During the 9th century C.E., a number of sects arose that denied the existence of oral Torah. These sects came to be known as Karaites (literally, People of the Scripture), often referred to as Karaism, or Karaite Judaism, and they were distinguished from the Rabbinates or Rabbinical Judaism.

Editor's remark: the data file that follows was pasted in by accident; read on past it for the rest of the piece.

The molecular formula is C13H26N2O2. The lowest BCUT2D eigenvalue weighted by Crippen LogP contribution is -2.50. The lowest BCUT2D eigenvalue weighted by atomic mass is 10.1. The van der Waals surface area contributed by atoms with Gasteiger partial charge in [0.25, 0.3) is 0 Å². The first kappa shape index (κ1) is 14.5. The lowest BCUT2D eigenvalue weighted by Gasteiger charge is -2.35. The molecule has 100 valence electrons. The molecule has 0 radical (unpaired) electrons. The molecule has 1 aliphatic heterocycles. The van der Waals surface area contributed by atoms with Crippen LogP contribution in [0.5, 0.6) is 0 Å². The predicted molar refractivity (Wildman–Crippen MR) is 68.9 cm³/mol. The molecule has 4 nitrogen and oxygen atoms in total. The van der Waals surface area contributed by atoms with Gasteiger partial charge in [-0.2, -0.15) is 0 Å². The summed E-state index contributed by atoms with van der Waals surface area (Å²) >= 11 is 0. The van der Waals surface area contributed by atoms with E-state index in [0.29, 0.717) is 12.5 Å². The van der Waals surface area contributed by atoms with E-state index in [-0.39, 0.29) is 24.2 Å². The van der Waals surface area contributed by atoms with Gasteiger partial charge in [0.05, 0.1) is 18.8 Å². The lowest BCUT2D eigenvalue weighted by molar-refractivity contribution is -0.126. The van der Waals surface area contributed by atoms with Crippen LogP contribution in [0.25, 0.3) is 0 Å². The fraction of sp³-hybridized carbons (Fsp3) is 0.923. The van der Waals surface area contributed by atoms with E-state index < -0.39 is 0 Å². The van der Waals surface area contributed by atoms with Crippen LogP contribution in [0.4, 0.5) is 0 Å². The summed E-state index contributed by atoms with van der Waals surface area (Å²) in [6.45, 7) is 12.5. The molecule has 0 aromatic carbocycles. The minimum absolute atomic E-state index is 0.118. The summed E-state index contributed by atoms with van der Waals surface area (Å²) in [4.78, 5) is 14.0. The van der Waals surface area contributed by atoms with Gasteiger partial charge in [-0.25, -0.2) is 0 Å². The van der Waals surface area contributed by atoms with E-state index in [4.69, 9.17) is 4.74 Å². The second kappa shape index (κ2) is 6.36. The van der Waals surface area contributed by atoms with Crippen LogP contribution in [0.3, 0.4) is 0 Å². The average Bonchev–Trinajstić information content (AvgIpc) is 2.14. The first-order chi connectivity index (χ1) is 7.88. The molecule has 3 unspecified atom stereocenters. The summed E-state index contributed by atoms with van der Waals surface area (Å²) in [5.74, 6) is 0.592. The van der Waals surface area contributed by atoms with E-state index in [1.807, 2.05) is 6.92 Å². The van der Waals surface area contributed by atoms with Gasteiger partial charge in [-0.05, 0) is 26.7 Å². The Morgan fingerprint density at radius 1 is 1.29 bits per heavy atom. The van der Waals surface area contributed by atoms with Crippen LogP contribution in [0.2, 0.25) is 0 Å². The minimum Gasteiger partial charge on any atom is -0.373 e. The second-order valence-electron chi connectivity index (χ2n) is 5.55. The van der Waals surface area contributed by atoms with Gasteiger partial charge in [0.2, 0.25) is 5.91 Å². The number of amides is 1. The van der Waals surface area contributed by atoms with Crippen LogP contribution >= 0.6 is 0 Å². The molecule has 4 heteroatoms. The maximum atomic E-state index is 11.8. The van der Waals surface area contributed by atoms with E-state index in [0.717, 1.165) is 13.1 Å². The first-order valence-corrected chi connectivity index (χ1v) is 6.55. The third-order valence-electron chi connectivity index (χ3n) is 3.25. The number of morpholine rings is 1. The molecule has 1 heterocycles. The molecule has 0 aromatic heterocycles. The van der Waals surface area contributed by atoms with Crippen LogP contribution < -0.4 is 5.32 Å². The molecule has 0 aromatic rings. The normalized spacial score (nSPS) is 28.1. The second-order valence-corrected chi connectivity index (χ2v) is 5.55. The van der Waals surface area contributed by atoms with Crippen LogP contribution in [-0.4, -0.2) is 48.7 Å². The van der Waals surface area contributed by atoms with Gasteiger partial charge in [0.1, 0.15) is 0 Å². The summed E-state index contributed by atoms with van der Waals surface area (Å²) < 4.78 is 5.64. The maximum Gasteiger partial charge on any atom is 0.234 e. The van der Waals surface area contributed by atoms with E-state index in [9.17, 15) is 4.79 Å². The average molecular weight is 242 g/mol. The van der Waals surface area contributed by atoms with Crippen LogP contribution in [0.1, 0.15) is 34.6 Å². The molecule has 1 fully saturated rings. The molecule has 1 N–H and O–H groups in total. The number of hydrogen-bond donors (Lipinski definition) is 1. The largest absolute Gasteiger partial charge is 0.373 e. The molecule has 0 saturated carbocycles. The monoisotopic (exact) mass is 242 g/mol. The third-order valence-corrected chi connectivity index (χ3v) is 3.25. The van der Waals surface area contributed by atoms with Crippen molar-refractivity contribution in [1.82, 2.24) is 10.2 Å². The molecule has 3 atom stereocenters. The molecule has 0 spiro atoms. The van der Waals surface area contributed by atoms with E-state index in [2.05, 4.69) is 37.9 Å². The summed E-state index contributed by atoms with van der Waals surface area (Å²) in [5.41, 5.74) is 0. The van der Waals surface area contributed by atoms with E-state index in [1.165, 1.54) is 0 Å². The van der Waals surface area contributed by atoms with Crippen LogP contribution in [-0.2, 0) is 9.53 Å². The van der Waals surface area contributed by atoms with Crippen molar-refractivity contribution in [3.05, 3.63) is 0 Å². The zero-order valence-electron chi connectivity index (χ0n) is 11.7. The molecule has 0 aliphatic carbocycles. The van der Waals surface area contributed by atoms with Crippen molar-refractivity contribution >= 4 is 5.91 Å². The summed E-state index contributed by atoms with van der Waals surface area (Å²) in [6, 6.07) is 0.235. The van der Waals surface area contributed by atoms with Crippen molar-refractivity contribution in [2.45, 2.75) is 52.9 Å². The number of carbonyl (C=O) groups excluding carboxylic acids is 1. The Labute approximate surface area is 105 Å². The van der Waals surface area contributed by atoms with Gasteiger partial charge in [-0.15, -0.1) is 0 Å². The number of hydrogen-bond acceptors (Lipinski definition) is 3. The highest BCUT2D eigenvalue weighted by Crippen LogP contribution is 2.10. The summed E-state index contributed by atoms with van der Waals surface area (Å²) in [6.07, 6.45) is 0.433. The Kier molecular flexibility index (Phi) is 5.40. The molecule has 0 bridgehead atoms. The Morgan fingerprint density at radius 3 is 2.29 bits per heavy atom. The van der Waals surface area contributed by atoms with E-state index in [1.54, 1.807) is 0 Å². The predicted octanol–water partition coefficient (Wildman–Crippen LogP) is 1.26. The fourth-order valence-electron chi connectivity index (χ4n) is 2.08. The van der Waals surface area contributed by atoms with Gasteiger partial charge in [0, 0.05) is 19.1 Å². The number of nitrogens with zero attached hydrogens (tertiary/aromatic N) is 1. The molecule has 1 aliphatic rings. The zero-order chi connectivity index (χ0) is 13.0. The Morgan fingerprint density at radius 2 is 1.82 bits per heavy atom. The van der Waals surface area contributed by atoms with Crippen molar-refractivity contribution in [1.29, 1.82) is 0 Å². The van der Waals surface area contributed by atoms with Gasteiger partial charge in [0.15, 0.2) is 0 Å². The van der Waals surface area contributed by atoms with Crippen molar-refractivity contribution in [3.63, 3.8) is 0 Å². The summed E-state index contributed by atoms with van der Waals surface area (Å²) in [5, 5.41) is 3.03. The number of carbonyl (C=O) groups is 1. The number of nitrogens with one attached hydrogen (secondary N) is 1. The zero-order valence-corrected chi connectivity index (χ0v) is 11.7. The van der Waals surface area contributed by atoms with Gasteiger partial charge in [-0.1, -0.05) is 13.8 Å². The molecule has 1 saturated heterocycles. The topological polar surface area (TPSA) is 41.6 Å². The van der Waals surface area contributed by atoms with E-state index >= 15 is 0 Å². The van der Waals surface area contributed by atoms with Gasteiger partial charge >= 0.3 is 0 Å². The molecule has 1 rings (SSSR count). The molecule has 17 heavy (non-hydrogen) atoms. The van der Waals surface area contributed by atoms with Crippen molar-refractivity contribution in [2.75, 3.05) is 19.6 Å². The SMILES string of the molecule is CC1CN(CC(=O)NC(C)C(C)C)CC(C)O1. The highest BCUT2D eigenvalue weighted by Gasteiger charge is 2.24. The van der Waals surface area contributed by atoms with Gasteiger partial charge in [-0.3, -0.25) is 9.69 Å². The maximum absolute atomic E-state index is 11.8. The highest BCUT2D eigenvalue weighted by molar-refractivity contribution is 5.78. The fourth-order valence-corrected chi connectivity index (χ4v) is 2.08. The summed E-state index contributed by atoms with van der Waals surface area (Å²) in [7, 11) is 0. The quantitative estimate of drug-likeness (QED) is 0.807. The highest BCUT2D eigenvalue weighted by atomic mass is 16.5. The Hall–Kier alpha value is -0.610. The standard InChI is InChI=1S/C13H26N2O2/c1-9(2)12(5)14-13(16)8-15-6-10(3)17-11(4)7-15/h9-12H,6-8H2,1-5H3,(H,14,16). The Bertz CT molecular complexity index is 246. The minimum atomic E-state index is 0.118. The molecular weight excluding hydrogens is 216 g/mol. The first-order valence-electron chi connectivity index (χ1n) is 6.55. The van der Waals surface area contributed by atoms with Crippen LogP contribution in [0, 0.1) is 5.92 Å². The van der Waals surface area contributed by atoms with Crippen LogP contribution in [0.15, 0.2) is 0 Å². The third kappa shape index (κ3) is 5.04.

Karaites used the lunar month and the solar year, but determined when to add a leap month by observing the barley crop, rather than a fixed calendar. This occasionally put their calendar month out of sync with traditional rabbinic Jews. Karaites began the first month with the first New Moon after the Vernal Equinox provided the barley was ready for harvest.